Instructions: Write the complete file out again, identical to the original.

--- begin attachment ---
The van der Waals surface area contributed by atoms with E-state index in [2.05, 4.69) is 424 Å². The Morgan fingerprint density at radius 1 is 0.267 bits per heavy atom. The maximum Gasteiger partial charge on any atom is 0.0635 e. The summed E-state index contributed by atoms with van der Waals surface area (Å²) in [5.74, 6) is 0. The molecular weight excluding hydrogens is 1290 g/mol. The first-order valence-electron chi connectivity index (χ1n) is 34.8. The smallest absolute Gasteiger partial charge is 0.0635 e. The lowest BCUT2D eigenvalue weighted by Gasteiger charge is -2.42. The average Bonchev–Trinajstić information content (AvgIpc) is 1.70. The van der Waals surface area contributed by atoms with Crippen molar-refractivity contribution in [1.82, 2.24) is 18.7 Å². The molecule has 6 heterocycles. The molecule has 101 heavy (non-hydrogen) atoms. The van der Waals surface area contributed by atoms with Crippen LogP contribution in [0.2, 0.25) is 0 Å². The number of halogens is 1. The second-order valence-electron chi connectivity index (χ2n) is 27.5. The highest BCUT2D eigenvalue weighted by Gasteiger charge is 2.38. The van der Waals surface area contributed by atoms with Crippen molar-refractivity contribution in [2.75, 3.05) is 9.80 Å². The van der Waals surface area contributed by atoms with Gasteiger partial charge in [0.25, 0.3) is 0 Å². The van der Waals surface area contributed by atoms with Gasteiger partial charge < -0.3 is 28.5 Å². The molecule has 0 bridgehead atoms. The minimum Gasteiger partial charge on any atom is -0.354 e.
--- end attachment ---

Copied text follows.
The van der Waals surface area contributed by atoms with E-state index in [2.05, 4.69) is 424 Å². The Morgan fingerprint density at radius 1 is 0.267 bits per heavy atom. The maximum Gasteiger partial charge on any atom is 0.0635 e. The summed E-state index contributed by atoms with van der Waals surface area (Å²) in [5.74, 6) is 0. The molecular weight excluding hydrogens is 1290 g/mol. The first-order valence-electron chi connectivity index (χ1n) is 34.8. The smallest absolute Gasteiger partial charge is 0.0635 e. The lowest BCUT2D eigenvalue weighted by Gasteiger charge is -2.42. The average Bonchev–Trinajstić information content (AvgIpc) is 1.70. The van der Waals surface area contributed by atoms with Crippen molar-refractivity contribution in [1.82, 2.24) is 18.7 Å². The molecule has 6 heterocycles. The molecule has 101 heavy (non-hydrogen) atoms. The van der Waals surface area contributed by atoms with Crippen LogP contribution in [0.2, 0.25) is 0 Å². The number of halogens is 1. The second-order valence-electron chi connectivity index (χ2n) is 27.5. The highest BCUT2D eigenvalue weighted by Gasteiger charge is 2.38. The van der Waals surface area contributed by atoms with Crippen molar-refractivity contribution in [2.75, 3.05) is 9.80 Å². The van der Waals surface area contributed by atoms with Gasteiger partial charge in [0.25, 0.3) is 0 Å². The van der Waals surface area contributed by atoms with Gasteiger partial charge < -0.3 is 28.5 Å². The molecule has 0 bridgehead atoms. The minimum Gasteiger partial charge on any atom is -0.354 e.